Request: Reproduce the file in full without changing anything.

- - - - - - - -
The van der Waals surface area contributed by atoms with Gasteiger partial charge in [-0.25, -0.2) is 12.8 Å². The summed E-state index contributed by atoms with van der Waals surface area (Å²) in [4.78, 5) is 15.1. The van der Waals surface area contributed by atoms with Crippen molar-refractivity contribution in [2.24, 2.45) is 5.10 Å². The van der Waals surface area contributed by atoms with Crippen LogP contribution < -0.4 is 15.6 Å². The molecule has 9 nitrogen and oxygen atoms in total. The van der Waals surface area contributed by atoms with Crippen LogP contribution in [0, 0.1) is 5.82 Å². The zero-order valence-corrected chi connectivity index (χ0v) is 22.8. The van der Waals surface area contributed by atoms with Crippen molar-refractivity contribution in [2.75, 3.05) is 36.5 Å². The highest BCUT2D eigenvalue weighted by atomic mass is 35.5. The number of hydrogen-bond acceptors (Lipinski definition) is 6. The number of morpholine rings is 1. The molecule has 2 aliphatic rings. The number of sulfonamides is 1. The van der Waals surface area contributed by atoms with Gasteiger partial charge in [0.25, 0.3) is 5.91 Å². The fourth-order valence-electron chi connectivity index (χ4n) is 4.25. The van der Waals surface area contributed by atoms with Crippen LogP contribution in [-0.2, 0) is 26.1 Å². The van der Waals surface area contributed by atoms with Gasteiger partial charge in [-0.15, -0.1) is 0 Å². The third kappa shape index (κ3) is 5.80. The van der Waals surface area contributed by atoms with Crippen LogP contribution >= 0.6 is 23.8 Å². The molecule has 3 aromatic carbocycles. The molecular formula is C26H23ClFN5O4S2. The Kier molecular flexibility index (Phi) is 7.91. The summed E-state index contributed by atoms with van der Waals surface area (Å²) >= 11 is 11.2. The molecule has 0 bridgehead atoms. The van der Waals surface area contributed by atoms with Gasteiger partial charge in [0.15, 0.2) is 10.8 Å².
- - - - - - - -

The van der Waals surface area contributed by atoms with Gasteiger partial charge in [-0.25, -0.2) is 12.8 Å². The summed E-state index contributed by atoms with van der Waals surface area (Å²) in [4.78, 5) is 15.1. The van der Waals surface area contributed by atoms with Crippen molar-refractivity contribution in [2.24, 2.45) is 5.10 Å². The van der Waals surface area contributed by atoms with Crippen LogP contribution < -0.4 is 15.6 Å². The molecule has 9 nitrogen and oxygen atoms in total. The van der Waals surface area contributed by atoms with Crippen LogP contribution in [0, 0.1) is 5.82 Å². The zero-order valence-corrected chi connectivity index (χ0v) is 22.8. The van der Waals surface area contributed by atoms with Crippen molar-refractivity contribution in [2.75, 3.05) is 36.5 Å². The highest BCUT2D eigenvalue weighted by atomic mass is 35.5. The number of hydrogen-bond acceptors (Lipinski definition) is 6. The number of morpholine rings is 1. The molecule has 2 aliphatic rings. The number of sulfonamides is 1. The van der Waals surface area contributed by atoms with Gasteiger partial charge in [0.25, 0.3) is 5.91 Å². The fourth-order valence-electron chi connectivity index (χ4n) is 4.25. The van der Waals surface area contributed by atoms with Crippen LogP contribution in [-0.2, 0) is 26.1 Å². The van der Waals surface area contributed by atoms with Gasteiger partial charge in [-0.15, -0.1) is 0 Å². The third kappa shape index (κ3) is 5.80. The van der Waals surface area contributed by atoms with Crippen LogP contribution >= 0.6 is 23.8 Å². The molecule has 3 aromatic carbocycles. The molecular formula is C26H23ClFN5O4S2. The Kier molecular flexibility index (Phi) is 7.91. The summed E-state index contributed by atoms with van der Waals surface area (Å²) >= 11 is 11.2. The molecule has 0 bridgehead atoms. The van der Waals surface area contributed by atoms with Gasteiger partial charge in [0.15, 0.2) is 10.8 Å².